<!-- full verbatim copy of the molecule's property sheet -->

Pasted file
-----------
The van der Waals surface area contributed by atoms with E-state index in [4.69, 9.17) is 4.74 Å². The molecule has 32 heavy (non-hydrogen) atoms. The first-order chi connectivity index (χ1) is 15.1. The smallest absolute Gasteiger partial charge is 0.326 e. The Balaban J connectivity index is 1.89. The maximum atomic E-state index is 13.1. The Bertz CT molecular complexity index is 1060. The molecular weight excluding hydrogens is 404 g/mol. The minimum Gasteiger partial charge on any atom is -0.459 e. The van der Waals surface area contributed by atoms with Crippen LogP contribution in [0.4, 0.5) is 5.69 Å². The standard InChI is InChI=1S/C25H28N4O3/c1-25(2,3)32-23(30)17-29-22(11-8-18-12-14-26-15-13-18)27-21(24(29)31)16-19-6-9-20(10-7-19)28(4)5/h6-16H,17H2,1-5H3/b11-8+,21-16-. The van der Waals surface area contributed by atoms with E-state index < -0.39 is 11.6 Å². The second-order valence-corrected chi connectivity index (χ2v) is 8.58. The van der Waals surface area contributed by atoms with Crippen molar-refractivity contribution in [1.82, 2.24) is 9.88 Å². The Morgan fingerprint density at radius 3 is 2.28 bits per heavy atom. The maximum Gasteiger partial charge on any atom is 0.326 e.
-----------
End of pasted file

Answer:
The van der Waals surface area contributed by atoms with E-state index in [4.69, 9.17) is 4.74 Å². The molecule has 32 heavy (non-hydrogen) atoms. The first-order chi connectivity index (χ1) is 15.1. The smallest absolute Gasteiger partial charge is 0.326 e. The Balaban J connectivity index is 1.89. The maximum atomic E-state index is 13.1. The Bertz CT molecular complexity index is 1060. The molecular weight excluding hydrogens is 404 g/mol. The minimum Gasteiger partial charge on any atom is -0.459 e. The van der Waals surface area contributed by atoms with Crippen LogP contribution in [0.4, 0.5) is 5.69 Å². The standard InChI is InChI=1S/C25H28N4O3/c1-25(2,3)32-23(30)17-29-22(11-8-18-12-14-26-15-13-18)27-21(24(29)31)16-19-6-9-20(10-7-19)28(4)5/h6-16H,17H2,1-5H3/b11-8+,21-16-. The van der Waals surface area contributed by atoms with E-state index < -0.39 is 11.6 Å². The second-order valence-corrected chi connectivity index (χ2v) is 8.58. The van der Waals surface area contributed by atoms with Crippen molar-refractivity contribution in [1.82, 2.24) is 9.88 Å². The Morgan fingerprint density at radius 3 is 2.28 bits per heavy atom. The maximum Gasteiger partial charge on any atom is 0.326 e.